Body size and body esteem in women: The mediating role of possible self expectancy

Simon Dalley, Thomas Pollet, Jose Vidal

Research output: Contribution to journalArticlepeer-review

4 Citations (Scopus)

Abstract

We predicted that an expectancy of acquiring a feared fat self and an expectancy of acquiring a hoped-for thin self both mediate the impact of body size on women's body esteem. We also predicted that the mediating pathway through the feared fat self would be stronger than that through the hoped-for thin self. A community sample of 251 women reported their age, height, weight, and completed measures of body esteem and expectancy perceptions of acquiring the feared fat and hoped-for thin selves. Bayesian Structural Equation Modeling (SEM) demonstrated that expectancies about the feared fat self and about the hoped-for thin self mediated the relationship between body size and body esteem. Bayesian SEM also revealed that the pathway through the feared fat self was stronger than that through the hoped-for thin self. Implications for future research and the development of eating pathology are discussed.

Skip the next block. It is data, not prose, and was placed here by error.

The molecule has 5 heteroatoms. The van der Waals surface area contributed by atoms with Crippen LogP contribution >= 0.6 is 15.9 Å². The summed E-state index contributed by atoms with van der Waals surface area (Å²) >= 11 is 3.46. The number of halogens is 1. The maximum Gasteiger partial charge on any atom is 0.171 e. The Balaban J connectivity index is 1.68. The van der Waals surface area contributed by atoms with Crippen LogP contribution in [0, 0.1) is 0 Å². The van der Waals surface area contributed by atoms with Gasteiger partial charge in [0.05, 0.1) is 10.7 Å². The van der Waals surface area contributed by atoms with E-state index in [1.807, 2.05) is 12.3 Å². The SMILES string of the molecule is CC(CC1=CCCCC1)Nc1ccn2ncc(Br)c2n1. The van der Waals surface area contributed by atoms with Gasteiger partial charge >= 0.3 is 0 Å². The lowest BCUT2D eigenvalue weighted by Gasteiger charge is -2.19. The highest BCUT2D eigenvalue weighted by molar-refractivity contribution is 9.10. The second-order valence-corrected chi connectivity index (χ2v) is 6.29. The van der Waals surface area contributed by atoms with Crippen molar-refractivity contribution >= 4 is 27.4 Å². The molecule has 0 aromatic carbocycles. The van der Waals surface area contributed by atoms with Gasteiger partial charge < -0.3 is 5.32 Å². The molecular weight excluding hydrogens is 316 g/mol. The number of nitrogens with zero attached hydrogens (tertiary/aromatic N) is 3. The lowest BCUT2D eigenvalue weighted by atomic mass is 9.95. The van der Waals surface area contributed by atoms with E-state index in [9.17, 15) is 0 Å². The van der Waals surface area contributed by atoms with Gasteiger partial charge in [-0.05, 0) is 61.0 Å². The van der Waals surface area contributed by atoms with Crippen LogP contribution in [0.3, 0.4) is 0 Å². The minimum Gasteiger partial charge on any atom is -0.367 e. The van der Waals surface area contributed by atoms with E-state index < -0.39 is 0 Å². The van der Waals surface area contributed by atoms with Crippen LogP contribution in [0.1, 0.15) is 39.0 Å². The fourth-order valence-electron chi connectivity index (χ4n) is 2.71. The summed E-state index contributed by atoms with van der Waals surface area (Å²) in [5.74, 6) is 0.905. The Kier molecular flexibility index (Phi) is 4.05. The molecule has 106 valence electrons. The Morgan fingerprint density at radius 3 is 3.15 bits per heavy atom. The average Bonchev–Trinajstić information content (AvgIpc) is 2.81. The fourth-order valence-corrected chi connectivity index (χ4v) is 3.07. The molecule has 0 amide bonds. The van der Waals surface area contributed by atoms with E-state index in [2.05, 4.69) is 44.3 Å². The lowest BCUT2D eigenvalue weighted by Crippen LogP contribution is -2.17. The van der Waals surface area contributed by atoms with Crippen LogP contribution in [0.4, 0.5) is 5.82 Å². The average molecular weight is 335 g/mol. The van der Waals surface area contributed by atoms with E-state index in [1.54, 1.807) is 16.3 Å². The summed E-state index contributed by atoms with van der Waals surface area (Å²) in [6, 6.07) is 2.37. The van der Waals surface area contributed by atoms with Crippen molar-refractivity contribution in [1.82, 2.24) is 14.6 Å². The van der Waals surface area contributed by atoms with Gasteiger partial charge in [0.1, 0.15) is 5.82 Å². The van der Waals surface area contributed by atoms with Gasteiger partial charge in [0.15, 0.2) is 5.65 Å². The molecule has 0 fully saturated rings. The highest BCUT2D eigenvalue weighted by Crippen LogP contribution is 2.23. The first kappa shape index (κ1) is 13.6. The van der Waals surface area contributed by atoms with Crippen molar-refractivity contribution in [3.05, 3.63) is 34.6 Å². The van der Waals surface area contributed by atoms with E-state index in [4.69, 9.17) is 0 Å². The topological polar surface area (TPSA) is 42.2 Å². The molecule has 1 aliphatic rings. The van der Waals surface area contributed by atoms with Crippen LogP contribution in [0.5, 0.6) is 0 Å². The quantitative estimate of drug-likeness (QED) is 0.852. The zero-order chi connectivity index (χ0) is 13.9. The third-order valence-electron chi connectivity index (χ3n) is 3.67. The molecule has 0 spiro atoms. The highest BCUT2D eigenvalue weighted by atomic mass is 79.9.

Original languageEnglish
Pages (from-to)411-414
JournalBody Image
Volume10
Issue number3
Early online date8 Apr 2013
DOIs
Publication statusPublished - Jun 2013

Fingerprint Dive into the research topics of 'Body size and body esteem in women: The mediating role of possible self expectancy'. Together they form a unique fingerprint.

Cite this